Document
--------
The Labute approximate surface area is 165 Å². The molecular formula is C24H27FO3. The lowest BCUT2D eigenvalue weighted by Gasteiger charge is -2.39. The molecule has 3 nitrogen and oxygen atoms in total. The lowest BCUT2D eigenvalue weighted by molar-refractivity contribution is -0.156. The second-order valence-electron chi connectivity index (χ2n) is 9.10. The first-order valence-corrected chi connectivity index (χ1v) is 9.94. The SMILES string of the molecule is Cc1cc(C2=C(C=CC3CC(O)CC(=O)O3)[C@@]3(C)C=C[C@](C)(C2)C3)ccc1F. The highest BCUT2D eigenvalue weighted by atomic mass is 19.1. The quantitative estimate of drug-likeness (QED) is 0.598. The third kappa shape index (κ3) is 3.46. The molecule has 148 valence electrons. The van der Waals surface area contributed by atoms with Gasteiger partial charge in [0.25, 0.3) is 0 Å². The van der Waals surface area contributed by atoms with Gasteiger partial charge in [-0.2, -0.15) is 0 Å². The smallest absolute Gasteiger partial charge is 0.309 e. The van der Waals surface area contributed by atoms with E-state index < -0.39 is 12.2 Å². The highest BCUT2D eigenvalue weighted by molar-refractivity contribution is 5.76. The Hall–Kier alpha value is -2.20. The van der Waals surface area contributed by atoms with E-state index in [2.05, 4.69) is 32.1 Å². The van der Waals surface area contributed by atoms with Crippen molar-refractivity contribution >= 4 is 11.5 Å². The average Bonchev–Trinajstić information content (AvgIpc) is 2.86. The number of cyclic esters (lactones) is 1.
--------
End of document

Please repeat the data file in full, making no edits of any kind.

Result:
The Labute approximate surface area is 165 Å². The molecular formula is C24H27FO3. The lowest BCUT2D eigenvalue weighted by Gasteiger charge is -2.39. The molecule has 3 nitrogen and oxygen atoms in total. The lowest BCUT2D eigenvalue weighted by molar-refractivity contribution is -0.156. The second-order valence-electron chi connectivity index (χ2n) is 9.10. The first-order valence-corrected chi connectivity index (χ1v) is 9.94. The SMILES string of the molecule is Cc1cc(C2=C(C=CC3CC(O)CC(=O)O3)[C@@]3(C)C=C[C@](C)(C2)C3)ccc1F. The highest BCUT2D eigenvalue weighted by atomic mass is 19.1. The quantitative estimate of drug-likeness (QED) is 0.598. The third kappa shape index (κ3) is 3.46. The molecule has 148 valence electrons. The van der Waals surface area contributed by atoms with Gasteiger partial charge in [0.25, 0.3) is 0 Å². The van der Waals surface area contributed by atoms with Gasteiger partial charge in [-0.2, -0.15) is 0 Å². The smallest absolute Gasteiger partial charge is 0.309 e. The van der Waals surface area contributed by atoms with E-state index < -0.39 is 12.2 Å². The highest BCUT2D eigenvalue weighted by molar-refractivity contribution is 5.76. The Hall–Kier alpha value is -2.20. The van der Waals surface area contributed by atoms with E-state index in [2.05, 4.69) is 32.1 Å². The van der Waals surface area contributed by atoms with Crippen molar-refractivity contribution >= 4 is 11.5 Å². The average Bonchev–Trinajstić information content (AvgIpc) is 2.86. The number of cyclic esters (lactones) is 1.